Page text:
Browse Prior Art Database

Wafer Packaging With an Interposer

IP.com Disclosure Number: IPCOM000083678D
Original Publication Date: 1975-Jul-01
Included in the Prior Art Database: 2005-Mar-01
Document File: 2 page(s) / 40K

Publishing Venue

IBM

Related People

Joshi, KC: AUTHOR

Abstract

With growing emphasis on large-scale integration (LSI), a key problem facing circuit package designers is in providing power in close proximity to the circuits. For example, in a package including a 3'' to 4'' diameter chip carrier 10, the power drop on lines between the center and outer edge is substantial, such that the actuation of the circuits on the chip carrier becomes difficult to impossible. Therefore, power must be provided to each chip 11 on the chip carrier 10, or to an island consisting of a group of chips or a group of diffused circuits.

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Wafer Packaging With an Interposer

With growing emphasis on large-scale integration (LSI), a key problem facing circuit package designers is in providing power in close proximity to the circuits. For example, in a package including a 3'' to 4'' diameter chip carrier 10, the power drop on lines between the center and outer edge is substantial, such that the actuation of the circuits on the chip carrier becomes difficult to impossible. Therefore, power must be provided to each chip 11 on the chip carrier 10, or to an island consisting of a group of chips or a group of diffused circuits.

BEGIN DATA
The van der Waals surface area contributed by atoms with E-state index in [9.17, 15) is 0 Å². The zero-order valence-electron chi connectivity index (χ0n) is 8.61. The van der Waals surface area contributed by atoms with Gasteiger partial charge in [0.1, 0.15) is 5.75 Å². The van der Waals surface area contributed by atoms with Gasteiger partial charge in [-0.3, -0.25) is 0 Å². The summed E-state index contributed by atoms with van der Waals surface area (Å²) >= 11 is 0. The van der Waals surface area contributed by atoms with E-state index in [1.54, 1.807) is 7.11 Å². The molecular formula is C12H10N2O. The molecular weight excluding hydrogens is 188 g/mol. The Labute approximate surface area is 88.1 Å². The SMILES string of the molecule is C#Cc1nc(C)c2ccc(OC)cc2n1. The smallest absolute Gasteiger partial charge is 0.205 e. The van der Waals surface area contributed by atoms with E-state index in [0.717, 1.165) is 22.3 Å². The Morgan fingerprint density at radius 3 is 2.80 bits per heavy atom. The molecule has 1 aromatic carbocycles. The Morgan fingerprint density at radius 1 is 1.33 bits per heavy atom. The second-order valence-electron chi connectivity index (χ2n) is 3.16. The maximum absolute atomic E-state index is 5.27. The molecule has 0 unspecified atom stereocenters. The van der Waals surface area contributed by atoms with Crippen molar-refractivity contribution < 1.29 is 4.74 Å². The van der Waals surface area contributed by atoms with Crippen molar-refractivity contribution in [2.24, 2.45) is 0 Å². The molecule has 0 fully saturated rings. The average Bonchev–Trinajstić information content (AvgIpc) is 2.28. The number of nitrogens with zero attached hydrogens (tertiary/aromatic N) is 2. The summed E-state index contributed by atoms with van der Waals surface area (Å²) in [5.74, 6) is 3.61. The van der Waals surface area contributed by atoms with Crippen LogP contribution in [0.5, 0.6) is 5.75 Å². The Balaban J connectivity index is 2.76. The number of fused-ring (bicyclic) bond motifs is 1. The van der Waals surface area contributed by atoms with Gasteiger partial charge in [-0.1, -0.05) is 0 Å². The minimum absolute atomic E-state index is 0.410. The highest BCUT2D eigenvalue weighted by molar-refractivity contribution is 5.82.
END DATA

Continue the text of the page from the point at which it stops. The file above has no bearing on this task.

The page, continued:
A simple method to achieve power distribution is through an interposer 12 that is stacked on a main substrate 13. The package further includes power terminals 14 interconnected between the chip carrier 10 and the interposer substrate 12. The stacking is accomplished by use of pins 15 joined to the interposer substrate 12 and the bucket/pads in the substrate 13.

The package may incorporate a coolant jacket 16 to facilitate the cooling of the circuitry. Appropriate sealing 17 can be incorporated depending on needs.

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